OFFLU Global Animal Influenza Research Agenda
OFFLU and STAR-IDAZ have partnered to develop a strategic agenda for animal influenza research. The initiative takes a global perspective and aligns the priorities of key stakeholders with interests in funding research, conducting research, and benefitting from the outputs of research.
Paris, 8-9 April 2014 – OFFLU and STAR-IDAZ convened a group of 60 key contributors to the field of influenza including animal health and public health scientists; representatives from animal production and trade (poultry, egg, and pork); the pharmaceutical sector; equine sports; policy advisers; and representatives from research funding bodies.
By way of structured group work and using feedback from a survey sent out prior to the consultation, the experts developed their vision for animal influenza research and identified areas of research which are currently of highest priority.
The group identified whether each priority was short-term applied research (studies needed to determine effective intervention strategies with potential for immediate impact); longer-term applied research (studies most likely to reduce disease burden (economic and health)); or priority basic research (studies which may ultimately lead to effective intervention strategies or reduced disease burden).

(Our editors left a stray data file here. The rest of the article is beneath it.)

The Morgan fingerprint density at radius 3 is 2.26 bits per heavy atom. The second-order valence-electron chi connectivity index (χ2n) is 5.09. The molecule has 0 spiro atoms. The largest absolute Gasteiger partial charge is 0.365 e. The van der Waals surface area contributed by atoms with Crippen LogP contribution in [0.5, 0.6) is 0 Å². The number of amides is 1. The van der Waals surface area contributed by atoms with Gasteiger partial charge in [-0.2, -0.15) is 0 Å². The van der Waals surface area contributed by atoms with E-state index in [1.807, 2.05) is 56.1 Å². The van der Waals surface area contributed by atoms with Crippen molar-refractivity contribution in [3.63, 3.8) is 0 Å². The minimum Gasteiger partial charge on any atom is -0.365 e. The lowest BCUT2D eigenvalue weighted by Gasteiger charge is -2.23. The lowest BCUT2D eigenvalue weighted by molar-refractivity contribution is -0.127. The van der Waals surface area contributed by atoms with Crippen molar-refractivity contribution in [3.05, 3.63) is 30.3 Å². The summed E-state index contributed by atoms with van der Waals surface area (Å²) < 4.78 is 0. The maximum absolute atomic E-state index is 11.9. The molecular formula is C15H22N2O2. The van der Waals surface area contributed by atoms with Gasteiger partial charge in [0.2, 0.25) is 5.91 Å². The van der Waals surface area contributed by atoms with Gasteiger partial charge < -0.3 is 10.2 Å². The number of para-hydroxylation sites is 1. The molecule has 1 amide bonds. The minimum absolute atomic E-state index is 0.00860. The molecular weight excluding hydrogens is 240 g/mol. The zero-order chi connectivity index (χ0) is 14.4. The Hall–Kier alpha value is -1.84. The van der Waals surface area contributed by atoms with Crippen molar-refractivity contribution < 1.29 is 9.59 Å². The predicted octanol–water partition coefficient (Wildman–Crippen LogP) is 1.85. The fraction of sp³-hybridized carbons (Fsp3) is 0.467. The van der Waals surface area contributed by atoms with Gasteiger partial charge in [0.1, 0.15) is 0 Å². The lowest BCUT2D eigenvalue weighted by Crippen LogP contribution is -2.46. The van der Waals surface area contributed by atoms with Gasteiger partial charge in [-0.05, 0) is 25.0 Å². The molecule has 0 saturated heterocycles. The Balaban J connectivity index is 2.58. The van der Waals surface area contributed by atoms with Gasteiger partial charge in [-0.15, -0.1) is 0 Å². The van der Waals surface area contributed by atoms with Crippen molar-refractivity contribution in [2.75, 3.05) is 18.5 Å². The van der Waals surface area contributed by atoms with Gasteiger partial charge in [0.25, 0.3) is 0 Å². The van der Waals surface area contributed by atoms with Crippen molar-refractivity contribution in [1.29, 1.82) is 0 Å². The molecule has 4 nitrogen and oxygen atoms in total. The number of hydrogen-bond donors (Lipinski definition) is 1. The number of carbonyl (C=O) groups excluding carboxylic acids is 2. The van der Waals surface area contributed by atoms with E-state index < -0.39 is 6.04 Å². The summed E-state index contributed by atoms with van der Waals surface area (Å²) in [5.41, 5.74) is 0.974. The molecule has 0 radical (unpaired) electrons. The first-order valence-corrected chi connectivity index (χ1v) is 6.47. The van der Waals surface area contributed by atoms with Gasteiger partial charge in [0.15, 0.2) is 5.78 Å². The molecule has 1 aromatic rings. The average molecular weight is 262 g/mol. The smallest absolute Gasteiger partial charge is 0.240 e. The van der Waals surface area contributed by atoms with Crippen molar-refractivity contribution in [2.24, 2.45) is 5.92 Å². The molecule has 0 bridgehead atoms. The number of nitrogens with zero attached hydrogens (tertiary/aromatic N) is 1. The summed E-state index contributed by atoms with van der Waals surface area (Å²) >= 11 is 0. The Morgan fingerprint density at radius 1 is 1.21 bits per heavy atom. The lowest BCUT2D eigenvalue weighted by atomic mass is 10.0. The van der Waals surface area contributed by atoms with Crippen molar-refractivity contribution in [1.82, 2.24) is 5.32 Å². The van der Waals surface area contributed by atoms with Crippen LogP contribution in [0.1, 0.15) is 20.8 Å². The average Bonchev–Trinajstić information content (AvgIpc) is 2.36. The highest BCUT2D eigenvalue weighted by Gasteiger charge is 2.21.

In general three strong themes came out of the consultation
1) Research to identify the multifactorial determinants of health risk from influenza viruses is needed to support risk assessment, surveillance, and intervention strategies.
2) Integrated approaches to influenza research and surveillance across species (at the interface between animals and humans, and between animal species) should be taken and surveillance findings should be shared rapidly.
3) There is a need to improve technologies to develop more effective and universal influenza vaccines and diagnostics.
Research priorities may apply to a sector (poultry, pork, equine, wildlife or animal human interface), in which case this is specified, or cut across a number of these sectors. The priorities are not ranked in order of importance and categories of short-term applied, longer-term applied, and priority basic research, are considered to be of equal importance.